WORK has begun on a £40 million water pipeline that will cut through the heart of the Spilsby area.
The new 63 kilometre underground pipe will take water from the Covenham reservoir, near Louth, to Boston.
The work is seen as vital in meeting growing water demands around the Boston area.
Work on the first 40 kilometres from Covenham to Anglian Water’s reservoir at Miningsby will be carried out this year, with the remaining 21km of main from Miningsby to Boston installed in 2013.
When fully completed in two years time, the half-metre-wide pipeline will be able to carry 26 million litres of water south every day.
Steve Swan from Anglian Water’s Special Projects team, said: “The population of Boston is expected to rise significantly over the next 25 years and that will put pressure on existing supplies.
“We also want to make sure supplies are protected in the unlikely event of a problem with the water treatment works supplying the town. This pipeline is our response. It is also a major investment in Lincolnshire and its future.
“The reservoir at Covenham has more than enough water to supply its local area and other parts of the county, so a pipeline from there to Boston was an obvious solution.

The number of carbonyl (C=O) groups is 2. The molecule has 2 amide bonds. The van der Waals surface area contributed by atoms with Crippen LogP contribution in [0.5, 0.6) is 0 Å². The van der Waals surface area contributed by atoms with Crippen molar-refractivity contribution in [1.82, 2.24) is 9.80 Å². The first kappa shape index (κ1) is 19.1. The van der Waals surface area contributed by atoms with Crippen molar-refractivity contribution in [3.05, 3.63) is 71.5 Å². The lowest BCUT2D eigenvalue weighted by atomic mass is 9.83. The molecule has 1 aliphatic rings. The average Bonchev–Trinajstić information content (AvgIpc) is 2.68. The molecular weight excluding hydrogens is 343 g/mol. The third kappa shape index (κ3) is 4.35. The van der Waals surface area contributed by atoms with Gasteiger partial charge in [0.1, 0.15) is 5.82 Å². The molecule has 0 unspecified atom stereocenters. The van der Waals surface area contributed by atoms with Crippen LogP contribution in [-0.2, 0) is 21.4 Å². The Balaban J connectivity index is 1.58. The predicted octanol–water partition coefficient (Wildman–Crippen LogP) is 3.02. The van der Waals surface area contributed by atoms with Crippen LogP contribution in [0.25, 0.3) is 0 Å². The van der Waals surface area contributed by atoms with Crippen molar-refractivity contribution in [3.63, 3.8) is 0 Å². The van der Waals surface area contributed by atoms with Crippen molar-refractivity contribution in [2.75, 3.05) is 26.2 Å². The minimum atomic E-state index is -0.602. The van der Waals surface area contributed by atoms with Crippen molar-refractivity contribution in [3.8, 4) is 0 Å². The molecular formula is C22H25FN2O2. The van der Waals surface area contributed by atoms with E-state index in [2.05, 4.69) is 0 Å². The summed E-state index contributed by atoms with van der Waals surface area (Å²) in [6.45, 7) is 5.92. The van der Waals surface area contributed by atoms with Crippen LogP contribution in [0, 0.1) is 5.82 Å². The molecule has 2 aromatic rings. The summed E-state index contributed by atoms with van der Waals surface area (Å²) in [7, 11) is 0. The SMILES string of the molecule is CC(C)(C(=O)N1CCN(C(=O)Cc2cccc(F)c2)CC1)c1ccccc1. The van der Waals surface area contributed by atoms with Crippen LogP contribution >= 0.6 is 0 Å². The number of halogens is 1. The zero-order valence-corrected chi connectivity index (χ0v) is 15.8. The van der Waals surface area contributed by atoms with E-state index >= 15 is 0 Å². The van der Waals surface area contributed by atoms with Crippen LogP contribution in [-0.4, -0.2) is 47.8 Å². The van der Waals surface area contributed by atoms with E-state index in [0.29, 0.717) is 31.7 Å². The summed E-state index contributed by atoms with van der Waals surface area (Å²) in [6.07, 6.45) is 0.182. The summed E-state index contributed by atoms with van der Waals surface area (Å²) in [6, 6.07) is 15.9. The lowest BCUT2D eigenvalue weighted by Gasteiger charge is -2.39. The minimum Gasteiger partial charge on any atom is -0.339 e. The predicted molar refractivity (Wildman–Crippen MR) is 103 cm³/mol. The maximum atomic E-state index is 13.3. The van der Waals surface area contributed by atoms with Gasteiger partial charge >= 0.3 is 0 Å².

He added: “We live in a region with low rainfall, faced with a growing population and the threat of climate change. If we are to meet these challenges and continue to thrive then projects like this are vital.”
Although the pipeline will take two years to complete, the work will be broken down into phases and spread along the 60 km route to reduce activity at specific locations.
Steve Swan said: “This is clearly a big job but we and our contractors, JN Bentley, are determined to keep disturbance to a minimum and make sure people are kept informed throughout.
“Much of the work will take place on farmland and away from people’s homes. However, there will be increased traffic in some places from time to time. There will also be work compounds along the route and some of the work may well be visible to a lot of people.”
The first thing people are likely to see is the removal of fencing and hedges to create a 30-metre-wide work corridor along the route.
Next will be the removal of topsoil, site drainage and the construction of compounds to house materials and plant and to provide facilities for the workforce. With preparations complete installation of the pipe can then begin.
Once the pipeline is complete the affected land will be restored to its original state.
Steve Swan said: “Our job is to provide the region with a safe, secure supply of high quality drinking water. To do that into the future, we need to plan ahead and continue to invest in our network.
“This scheme is proof of our determination to do just that.”